All About ICSI – 5 Things You Need to Know

If you’re trying to conceive and looking into fertility treatment, you’re probably finding a lot of strange terms out there. In vitro fertilization, or IVF, is pretty well known these days.

But what is ICSI? When is it needed? Does it improve your chances of having a baby? Are there risks?

ICSI and IVF

ICSI is an acronym for intracellular sperm injection. It is performed as part of an IVF procedure. In IVF without ICSI, eggs and sperm are combined in the embryology laboratory. A sperm cell will manage to pierce the wall of an egg and fertilize it. If all goes well, the fertilized egg will begin to grow and divide, becoming an embryo which can be transferred to a woman’s uterus. In an IVF cycle with ICSI, the embryologist will inject a single sperm into an egg, essentially bypassing the need for the sperm to break through the egg’s outer wall.

ICSI and Male Factor Infertility

ICSI often is used when the male partner has fertility problems, known as male factor infertility. He may have a low sperm count, so there aren’t enough sperm to successfully fertilize an egg. His sperm may not swim well enough or strongly enough to get to the egg (motility issues) or they may not be shaped properly and can’t get through the wall of the egg (morphology issues). In other cases, the male partner may not have sperm in his ejaculate even though his testicles are producing sperm, due to blockages or abnormalities in the vas deferens, the tubes which deliver sperm from the testicles. Sperm can be extracted from his testicles and used in the lab with IVF and ICSI. ICSI may also be used if there didn’t appear to be any problems with his sperm but the previous IVF cycle did not result in fertilized eggs. ICSI makes sure the sperm gets in and increases the chance of fertilization.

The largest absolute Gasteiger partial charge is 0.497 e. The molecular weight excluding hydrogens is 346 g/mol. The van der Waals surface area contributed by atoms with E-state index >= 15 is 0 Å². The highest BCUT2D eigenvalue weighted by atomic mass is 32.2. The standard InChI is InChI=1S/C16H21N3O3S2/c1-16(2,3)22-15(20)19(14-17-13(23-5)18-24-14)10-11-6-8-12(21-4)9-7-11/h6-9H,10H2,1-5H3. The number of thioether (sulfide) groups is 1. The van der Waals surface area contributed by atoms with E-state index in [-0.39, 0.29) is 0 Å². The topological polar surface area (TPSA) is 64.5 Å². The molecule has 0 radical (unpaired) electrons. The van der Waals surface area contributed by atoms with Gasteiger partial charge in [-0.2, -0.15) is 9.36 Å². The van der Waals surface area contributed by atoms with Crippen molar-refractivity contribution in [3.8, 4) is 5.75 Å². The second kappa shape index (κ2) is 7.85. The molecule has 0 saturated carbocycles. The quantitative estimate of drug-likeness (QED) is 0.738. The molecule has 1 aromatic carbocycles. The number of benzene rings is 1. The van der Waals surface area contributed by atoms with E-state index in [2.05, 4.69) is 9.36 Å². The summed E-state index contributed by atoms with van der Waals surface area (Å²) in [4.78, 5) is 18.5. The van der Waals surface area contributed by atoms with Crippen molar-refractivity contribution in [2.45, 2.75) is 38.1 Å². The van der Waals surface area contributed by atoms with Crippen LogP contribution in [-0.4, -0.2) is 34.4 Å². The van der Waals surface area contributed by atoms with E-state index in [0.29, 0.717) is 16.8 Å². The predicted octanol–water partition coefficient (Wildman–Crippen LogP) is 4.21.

ICSI and Success Rates

Some fertility clinics use ICSI as part of every IVF cycle. Others only use it when male factor infertility is present or there are other issues, such when few eggs are produced by ovarian stimulation. Research in the U.S. has shown that IVF with ICSI has success rates very similar to those of IVF alone in couples who have normal sperm quality. ICSI is not a guarantee that you will get pregnant and have a baby from IVF treatment. All the other factors that affect IVF still come into play, including the age of the eggs. ICSI just helps level the playing field if you’ve had problems with fertilization of the eggs.

Risks of ICSI

The good news is, ICSI’s effect on birth defects is very slight. A normal pregnancy without assisted reproductive technology (ART) has a 1.5 percent to 3 percent chance of birth defects. ICSI treatment causes a very slightly increased chance, and birth defects are extremely rare. Long-term studies have found some specific risks of birth defects, which may be due to lower quality sperm, including sex chromosome abnormalities, defects in the urinary system or genitals, and other rare syndromes such as Angelman syndrome, hypospadias, and sex chromosome abnormalities. But, again, the chance of this happening appears to be very low.

ICSI Cost

The American Society for Reproductive Medicine (ASRM) estimates the average price of an IVF cycle in the U.S. at $12,400. This does not include the cost of fertility medications and doesn’t include other procedures such as ICSI and PGD (preimplantation genetic diagnosis). The cost of ICSI is an additional $1,500 to $2,000.